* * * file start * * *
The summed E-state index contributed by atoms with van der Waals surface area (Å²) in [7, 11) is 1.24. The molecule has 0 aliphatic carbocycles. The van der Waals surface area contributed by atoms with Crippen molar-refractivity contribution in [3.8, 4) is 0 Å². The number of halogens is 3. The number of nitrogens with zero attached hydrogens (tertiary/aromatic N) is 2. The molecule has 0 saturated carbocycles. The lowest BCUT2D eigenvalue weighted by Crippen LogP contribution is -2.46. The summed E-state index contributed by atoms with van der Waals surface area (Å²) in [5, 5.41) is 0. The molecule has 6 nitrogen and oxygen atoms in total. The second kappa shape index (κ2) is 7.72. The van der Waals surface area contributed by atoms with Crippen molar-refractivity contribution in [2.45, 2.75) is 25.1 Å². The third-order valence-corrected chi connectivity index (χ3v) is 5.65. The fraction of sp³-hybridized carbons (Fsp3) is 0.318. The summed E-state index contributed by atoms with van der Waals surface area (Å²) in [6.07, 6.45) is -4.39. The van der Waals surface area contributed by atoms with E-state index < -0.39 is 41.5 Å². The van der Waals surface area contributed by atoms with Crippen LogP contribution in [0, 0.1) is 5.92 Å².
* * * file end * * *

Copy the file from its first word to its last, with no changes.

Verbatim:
The summed E-state index contributed by atoms with van der Waals surface area (Å²) in [7, 11) is 1.24. The molecule has 0 aliphatic carbocycles. The van der Waals surface area contributed by atoms with Crippen molar-refractivity contribution in [3.8, 4) is 0 Å². The number of halogens is 3. The number of nitrogens with zero attached hydrogens (tertiary/aromatic N) is 2. The molecule has 0 saturated carbocycles. The lowest BCUT2D eigenvalue weighted by Crippen LogP contribution is -2.46. The summed E-state index contributed by atoms with van der Waals surface area (Å²) in [5, 5.41) is 0. The molecule has 6 nitrogen and oxygen atoms in total. The second kappa shape index (κ2) is 7.72. The van der Waals surface area contributed by atoms with Crippen molar-refractivity contribution in [2.45, 2.75) is 25.1 Å². The third-order valence-corrected chi connectivity index (χ3v) is 5.65. The fraction of sp³-hybridized carbons (Fsp3) is 0.318. The summed E-state index contributed by atoms with van der Waals surface area (Å²) in [6.07, 6.45) is -4.39. The van der Waals surface area contributed by atoms with E-state index < -0.39 is 41.5 Å². The van der Waals surface area contributed by atoms with Crippen LogP contribution in [0, 0.1) is 5.92 Å².